Share this post


Link to post
Share on other sites

Hi Swansont,

So tell me, if photons scatter of of something e.g dust, do they scatter in 360 degrees. So when everyone on say Hong Kong sees the laser beam projected into the sky, each person..lets suppose there are observers at every angle at every nanometre will all see the laser beam. If we can work out the number of photons hwich is not infinite, what happens when that number of photons is reached, or "runs out" will observers simply not see the beam

Share this post


Link to post
Share on other sites
On 3/10/2020 at 11:47 AM, timharvey027 said:

Consider this a laser beam fired between points A and B. Consider an infinite -1 observers, viewing the laser beam from all angles above below, sideways etc etc. Each observer receives photons onto their retina from the laser beam. So the light just doesn’t travel in a straight line but is seen by all observers at every angles. Does this mean that an infinite-1 number of photons travel in every direction to make the beam visible???????

Your thought experiment might be better described in terms of a light source radiating equally in all directions.

Then if there were an infinite number(1) of observers around it(2) then not all of them would receive photons because there are not an infinite number of photons to be seen.

(1) infinite-1is still infinite

(2) not practical but...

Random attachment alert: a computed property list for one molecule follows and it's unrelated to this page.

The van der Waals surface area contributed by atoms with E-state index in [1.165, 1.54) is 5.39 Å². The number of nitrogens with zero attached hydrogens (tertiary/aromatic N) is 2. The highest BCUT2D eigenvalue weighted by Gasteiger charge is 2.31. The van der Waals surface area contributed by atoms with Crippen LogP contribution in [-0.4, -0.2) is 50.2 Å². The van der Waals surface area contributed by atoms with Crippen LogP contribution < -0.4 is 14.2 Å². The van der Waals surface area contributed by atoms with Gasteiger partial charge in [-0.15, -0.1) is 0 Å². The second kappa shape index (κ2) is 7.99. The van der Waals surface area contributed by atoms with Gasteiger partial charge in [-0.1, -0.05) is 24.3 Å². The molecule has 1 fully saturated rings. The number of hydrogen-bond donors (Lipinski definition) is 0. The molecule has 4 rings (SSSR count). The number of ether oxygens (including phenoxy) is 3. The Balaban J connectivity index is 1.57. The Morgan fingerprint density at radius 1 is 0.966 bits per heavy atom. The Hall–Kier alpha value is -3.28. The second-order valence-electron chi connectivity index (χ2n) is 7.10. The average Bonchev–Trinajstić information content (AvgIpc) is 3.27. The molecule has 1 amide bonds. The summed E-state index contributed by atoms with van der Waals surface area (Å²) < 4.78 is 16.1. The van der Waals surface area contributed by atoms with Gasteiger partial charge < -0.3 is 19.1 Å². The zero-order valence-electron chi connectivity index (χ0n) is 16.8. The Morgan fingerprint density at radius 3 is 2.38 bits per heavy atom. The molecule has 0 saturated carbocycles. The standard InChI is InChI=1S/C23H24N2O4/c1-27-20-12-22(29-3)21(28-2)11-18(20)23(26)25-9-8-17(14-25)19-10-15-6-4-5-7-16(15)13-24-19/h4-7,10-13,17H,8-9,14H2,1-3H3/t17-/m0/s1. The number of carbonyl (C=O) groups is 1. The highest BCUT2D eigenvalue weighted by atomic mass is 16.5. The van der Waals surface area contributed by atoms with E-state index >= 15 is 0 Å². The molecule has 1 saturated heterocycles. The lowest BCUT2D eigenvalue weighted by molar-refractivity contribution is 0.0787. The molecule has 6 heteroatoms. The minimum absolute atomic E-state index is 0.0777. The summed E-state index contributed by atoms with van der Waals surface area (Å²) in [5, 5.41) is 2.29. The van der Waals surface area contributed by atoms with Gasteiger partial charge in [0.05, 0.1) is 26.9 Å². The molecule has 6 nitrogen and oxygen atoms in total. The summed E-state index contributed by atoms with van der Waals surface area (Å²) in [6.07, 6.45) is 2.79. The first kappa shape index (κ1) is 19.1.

Share this post


Link to post
Share on other sites

Hi Ghideon, Thanks for your answer. I Think your missing a crucial point here. Lets suppose the laser is projected into space. An obsever on the ground must recieve photons from the beam into his retina to see it , right?   So say 200 million viewers are looking up at this laser beam, the photons, must be travelling back to their retina in order for them to see it... now that just doesn't make sense..does it??

Thanks Strange,

So what would determine who sees it and who does not?

 

Share this post


Link to post
Share on other sites
Posted (edited)
16 minutes ago, timharvey027 said:

Hi Ghideon, Thanks for your answer. I Think your missing a crucial point here. Lets suppose the laser is projected into space. An obsever on the ground must recieve photons from the beam into his retina to see it , right?   So say 200 million viewers are looking up at this laser beam, the photons, must be travelling back to their retina in order for them to see it... now that just doesn't make sense..does it??

If the laser is in the vacuum of space* and aiming into space there is no photons scatted. No observers around or behind the laser will see the beam. 

 

*) I was probably not clear on that point in my post

 

Edit: Here is an analogy.

On a really crystal clear night it is hard to see an approaching car behind a hill further down the road. 
If there is fog the scattered light will be visible before an approaching car is visible on the top of the hill:

image.png.097809385fe58a3278848aec1706ec56.png

If the car had lasers as headlights and there were vacuum it would be impossible to see the laser light until the laser shines directly into the eyes of the observer. 

Does this help?

Edited by Ghideon
added analogy, posts merged

Share this post


Link to post
Share on other sites

Hi Ghideon,

So lets assume the laser is fired between London and Paris at a hight of say half a mile above ground surface. Lets assume that there are observers at every nano centimetre at every angle along it's route including those behind the firing point and beyond the target point.  Apart from the photnos cteated from the laser itself are you telling me that observers will be viewing additional photons created by the laser photons scattering from dust particles!! Would this be consistent with the conservation of energy etc.